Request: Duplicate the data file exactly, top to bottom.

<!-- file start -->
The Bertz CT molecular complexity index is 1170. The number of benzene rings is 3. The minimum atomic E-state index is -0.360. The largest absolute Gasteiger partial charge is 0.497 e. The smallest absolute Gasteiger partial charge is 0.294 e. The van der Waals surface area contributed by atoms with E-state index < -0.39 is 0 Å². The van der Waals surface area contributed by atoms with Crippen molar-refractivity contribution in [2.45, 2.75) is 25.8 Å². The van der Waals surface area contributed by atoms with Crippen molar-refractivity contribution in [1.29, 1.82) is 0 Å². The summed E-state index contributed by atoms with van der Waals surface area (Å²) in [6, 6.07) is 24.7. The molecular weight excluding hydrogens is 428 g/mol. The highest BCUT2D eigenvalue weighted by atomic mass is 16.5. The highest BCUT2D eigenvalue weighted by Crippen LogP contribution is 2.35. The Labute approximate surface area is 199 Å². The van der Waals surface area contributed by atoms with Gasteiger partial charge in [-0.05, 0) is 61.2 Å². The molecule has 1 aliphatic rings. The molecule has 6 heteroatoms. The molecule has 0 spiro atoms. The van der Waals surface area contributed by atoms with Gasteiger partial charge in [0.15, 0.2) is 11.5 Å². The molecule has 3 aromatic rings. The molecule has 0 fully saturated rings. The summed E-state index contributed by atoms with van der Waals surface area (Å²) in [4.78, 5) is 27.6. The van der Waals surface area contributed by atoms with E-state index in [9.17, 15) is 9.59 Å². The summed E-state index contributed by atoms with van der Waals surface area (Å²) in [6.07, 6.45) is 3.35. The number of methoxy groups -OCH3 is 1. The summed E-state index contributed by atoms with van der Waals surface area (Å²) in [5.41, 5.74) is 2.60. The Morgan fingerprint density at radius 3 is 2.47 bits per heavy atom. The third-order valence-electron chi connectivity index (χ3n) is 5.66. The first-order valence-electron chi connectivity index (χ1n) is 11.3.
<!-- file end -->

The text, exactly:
The Bertz CT molecular complexity index is 1170. The number of benzene rings is 3. The minimum atomic E-state index is -0.360. The largest absolute Gasteiger partial charge is 0.497 e. The smallest absolute Gasteiger partial charge is 0.294 e. The van der Waals surface area contributed by atoms with E-state index < -0.39 is 0 Å². The van der Waals surface area contributed by atoms with Crippen molar-refractivity contribution in [2.45, 2.75) is 25.8 Å². The van der Waals surface area contributed by atoms with Crippen molar-refractivity contribution in [1.29, 1.82) is 0 Å². The summed E-state index contributed by atoms with van der Waals surface area (Å²) in [6, 6.07) is 24.7. The molecular weight excluding hydrogens is 428 g/mol. The highest BCUT2D eigenvalue weighted by atomic mass is 16.5. The highest BCUT2D eigenvalue weighted by Crippen LogP contribution is 2.35. The Labute approximate surface area is 199 Å². The van der Waals surface area contributed by atoms with Gasteiger partial charge in [-0.05, 0) is 61.2 Å². The molecule has 1 aliphatic rings. The molecule has 6 heteroatoms. The molecule has 0 spiro atoms. The van der Waals surface area contributed by atoms with Gasteiger partial charge in [0.15, 0.2) is 11.5 Å². The molecule has 3 aromatic rings. The molecule has 0 fully saturated rings. The summed E-state index contributed by atoms with van der Waals surface area (Å²) in [4.78, 5) is 27.6. The van der Waals surface area contributed by atoms with E-state index in [9.17, 15) is 9.59 Å². The summed E-state index contributed by atoms with van der Waals surface area (Å²) in [6.07, 6.45) is 3.35. The number of methoxy groups -OCH3 is 1. The summed E-state index contributed by atoms with van der Waals surface area (Å²) in [5.41, 5.74) is 2.60. The Morgan fingerprint density at radius 3 is 2.47 bits per heavy atom. The third-order valence-electron chi connectivity index (χ3n) is 5.66. The first-order valence-electron chi connectivity index (χ1n) is 11.3.